A second aim of Study 2 was to manipulate – rather than simply measure – legitimacy of group disparity in order to examine its proposed moderating effect on the relationship between social role and intergroup interaction goals (Shnabel & Ullrich, 2013; Siem et al., 2013). Specifically, we tested whether the increase in the communal and agentic goals among the advantaged and disadvantaged (respectively) would only occur when inequality is presented as illegitimate.

Recall that the intergroup contexts used in Study 1 were selected so that most participants would perceive the situation as illegitimate. Therefore, our hypothesis regarding the effect of social role was a main effect hypothesis in Study 1. In contrast, because in Study 2 the legitimacy of the status difference was varied, our hypothesis regarding the effect of social role was an interaction hypothesis. The effect of social role as seen in Study 1 should be stronger when legitimacy is low rather than high. Given that our hypothesis regarding the effect of social role implied a two-way interaction, the three-way interaction including dispositional goals represented the crucial test if the predicted effect would occur regardless of individual’s dispositional tendencies to pursue agentic and communal goals.

Method [TOP]

Participants and Design [TOP]

Undergraduate psychology students (N = 139) of a large German university voluntarily completed two paper-pencil questionnaires. Seventeen participants who completed only one questionnaire were excluded from analyses. Thus, the final sample included 122 participants (97 female, 25 male, Mage = 21.22, SD = 3.38). Participants were randomly assigned to the cells of a 2 (Role [disadvantaged, advantaged]) × 2 (Legitimacy [low, high]) between-subjects design.

Procedure and Measures [TOP]

In the first survey, we assessed participants’ basic demographic information and dispositional interpersonal goals. To avoid fatigue and consistency effects, the second survey, which included the experimental manipulation and the assessment of intergroup goals, was administered one week later.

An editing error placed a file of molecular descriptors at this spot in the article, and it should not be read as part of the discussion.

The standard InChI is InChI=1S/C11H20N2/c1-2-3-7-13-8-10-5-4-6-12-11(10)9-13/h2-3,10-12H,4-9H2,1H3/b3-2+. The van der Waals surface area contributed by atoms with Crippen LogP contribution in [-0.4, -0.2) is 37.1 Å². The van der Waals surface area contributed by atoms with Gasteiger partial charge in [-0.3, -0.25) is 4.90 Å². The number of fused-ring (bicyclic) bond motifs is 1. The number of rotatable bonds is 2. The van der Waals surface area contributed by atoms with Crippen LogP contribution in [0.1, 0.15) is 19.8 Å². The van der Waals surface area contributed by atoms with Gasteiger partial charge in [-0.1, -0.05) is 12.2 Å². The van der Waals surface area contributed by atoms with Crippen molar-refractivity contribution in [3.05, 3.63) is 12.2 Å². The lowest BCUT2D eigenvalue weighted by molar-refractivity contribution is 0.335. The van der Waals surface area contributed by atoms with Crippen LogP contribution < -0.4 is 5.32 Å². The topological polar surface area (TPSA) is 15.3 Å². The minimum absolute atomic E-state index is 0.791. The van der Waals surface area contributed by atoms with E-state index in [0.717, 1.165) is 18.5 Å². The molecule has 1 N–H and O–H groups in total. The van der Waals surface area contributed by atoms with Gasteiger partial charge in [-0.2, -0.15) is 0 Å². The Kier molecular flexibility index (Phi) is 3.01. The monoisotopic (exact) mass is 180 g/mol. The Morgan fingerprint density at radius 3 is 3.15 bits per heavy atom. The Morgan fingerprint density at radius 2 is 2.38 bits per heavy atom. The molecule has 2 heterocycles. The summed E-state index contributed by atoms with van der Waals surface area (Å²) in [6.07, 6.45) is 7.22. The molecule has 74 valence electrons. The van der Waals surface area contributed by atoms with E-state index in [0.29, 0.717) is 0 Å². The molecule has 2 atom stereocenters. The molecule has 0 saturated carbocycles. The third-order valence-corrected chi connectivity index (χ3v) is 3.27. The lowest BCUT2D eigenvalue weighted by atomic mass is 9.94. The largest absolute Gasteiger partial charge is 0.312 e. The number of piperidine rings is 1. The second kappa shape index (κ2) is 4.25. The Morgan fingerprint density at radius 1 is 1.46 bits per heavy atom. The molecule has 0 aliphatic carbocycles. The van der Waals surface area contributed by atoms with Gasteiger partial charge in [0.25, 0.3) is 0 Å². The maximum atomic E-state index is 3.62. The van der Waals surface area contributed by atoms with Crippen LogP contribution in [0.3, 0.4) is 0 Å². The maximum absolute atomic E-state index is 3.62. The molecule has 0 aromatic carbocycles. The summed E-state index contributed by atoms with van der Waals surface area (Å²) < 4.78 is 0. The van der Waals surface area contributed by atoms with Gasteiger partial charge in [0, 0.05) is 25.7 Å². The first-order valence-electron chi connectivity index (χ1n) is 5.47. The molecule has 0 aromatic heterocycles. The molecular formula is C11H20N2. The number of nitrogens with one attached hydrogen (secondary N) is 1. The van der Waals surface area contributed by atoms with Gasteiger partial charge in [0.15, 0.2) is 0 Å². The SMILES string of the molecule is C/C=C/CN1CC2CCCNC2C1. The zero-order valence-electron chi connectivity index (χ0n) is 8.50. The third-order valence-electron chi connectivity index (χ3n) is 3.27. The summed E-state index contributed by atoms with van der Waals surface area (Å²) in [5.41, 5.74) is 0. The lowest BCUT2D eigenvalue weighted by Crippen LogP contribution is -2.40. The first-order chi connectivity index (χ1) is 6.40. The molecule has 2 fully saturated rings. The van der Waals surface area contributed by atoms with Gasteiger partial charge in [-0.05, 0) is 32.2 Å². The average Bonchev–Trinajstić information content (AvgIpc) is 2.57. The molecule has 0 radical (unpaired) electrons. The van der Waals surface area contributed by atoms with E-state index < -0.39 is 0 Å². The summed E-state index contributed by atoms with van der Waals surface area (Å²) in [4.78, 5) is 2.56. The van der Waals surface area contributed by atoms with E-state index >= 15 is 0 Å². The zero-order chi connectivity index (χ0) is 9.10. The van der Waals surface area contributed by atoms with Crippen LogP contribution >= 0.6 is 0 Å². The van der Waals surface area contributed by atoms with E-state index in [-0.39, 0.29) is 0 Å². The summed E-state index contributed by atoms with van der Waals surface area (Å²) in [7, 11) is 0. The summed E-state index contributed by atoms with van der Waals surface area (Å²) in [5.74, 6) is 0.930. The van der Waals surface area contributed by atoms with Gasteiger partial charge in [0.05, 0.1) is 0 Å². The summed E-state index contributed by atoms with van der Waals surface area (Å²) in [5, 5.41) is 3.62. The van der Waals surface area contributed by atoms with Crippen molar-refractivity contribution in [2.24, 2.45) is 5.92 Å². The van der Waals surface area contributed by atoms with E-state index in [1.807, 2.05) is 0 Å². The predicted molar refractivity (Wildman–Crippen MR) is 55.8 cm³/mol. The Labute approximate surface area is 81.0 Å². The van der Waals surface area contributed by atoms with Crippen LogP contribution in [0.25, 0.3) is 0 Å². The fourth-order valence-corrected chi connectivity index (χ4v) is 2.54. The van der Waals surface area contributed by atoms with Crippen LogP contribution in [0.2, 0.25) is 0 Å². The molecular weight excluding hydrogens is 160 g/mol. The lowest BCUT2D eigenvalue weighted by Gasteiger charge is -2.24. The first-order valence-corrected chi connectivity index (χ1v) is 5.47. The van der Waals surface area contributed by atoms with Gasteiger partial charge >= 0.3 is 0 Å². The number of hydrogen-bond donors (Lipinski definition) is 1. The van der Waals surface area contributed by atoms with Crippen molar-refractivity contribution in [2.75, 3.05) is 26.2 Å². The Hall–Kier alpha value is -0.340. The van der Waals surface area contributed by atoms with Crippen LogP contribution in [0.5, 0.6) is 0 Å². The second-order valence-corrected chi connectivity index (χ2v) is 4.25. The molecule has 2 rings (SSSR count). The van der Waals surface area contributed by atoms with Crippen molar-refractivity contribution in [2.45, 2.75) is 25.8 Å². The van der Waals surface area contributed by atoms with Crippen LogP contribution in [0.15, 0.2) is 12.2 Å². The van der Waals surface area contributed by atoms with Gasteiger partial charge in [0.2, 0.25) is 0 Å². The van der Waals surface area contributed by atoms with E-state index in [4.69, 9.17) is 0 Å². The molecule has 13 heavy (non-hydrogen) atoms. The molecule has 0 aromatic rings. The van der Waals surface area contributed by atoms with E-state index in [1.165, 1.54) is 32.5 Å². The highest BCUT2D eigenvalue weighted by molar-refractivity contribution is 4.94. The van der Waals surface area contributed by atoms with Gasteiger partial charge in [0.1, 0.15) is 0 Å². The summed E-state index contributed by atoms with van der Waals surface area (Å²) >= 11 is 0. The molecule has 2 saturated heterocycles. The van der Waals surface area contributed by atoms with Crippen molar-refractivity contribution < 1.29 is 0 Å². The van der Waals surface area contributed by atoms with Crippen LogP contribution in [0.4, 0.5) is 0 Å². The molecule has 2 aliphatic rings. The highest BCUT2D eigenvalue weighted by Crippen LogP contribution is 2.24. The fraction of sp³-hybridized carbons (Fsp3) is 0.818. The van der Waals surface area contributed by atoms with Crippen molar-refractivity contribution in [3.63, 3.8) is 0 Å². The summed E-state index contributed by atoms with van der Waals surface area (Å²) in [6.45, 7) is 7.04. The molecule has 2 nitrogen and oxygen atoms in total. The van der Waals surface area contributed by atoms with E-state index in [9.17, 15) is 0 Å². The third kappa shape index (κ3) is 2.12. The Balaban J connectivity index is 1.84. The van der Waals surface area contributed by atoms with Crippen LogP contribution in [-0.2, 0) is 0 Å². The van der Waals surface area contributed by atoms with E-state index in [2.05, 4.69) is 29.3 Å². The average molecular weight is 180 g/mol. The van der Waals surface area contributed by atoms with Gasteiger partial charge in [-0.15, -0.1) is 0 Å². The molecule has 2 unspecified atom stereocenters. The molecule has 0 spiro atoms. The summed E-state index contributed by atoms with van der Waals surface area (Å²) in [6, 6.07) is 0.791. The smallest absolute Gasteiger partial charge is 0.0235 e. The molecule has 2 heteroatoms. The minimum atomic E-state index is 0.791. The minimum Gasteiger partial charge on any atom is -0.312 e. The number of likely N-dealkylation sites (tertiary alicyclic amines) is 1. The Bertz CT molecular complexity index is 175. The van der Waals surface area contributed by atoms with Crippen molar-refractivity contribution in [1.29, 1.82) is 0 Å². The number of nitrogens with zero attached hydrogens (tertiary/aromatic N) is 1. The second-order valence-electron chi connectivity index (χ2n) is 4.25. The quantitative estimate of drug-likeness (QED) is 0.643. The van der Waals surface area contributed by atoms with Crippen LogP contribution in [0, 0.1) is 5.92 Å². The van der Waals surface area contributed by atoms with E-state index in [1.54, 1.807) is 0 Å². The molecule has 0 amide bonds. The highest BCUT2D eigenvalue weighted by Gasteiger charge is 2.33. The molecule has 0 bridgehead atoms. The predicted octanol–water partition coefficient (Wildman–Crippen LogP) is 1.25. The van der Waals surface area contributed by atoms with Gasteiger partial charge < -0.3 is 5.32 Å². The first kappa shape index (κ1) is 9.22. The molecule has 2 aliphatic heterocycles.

Dispositional interpersonal goals [TOP]

The general tendency to pursue agentic and communal interaction goals on an individual level was assessed with the German version of Locke’s (2000) Circumplex Scales of Interpersonal Values, namely, Das Inventar zur Erfassung Interpersonaler Motive (Thomas, Locke, & Strauß, 2012). Given Locke's (2000, p. 250) definition of interpersonal values as “preferences for outcomes or modes of conduct” and the conceptual similarity between the CSIG and CSIV, we refer to the construct the CSIV measures as interpersonal goals (instead of values). Respondents indicate how generally important it is during interpersonal interactions for them to experience each of 64 outcomes or modes of conduct (e.g., “I appear confident”, “I not get into an argument”) on 5-point scales ranging from 1 = not important to 5 = very important (i.e., the same response scale as the CSIG). Participants’ interpersonal agency scores ranged from -1.51 to 2.05 (M = 0.07, SD = 0.54) and their interpersonal communion scores ranged from -0.47 to 3.23 (M = 1.85, SD = 0.66). The reliabilities of the agentic and communal dimensions were .82 and .89.

Role and legitimacy manipulation [TOP]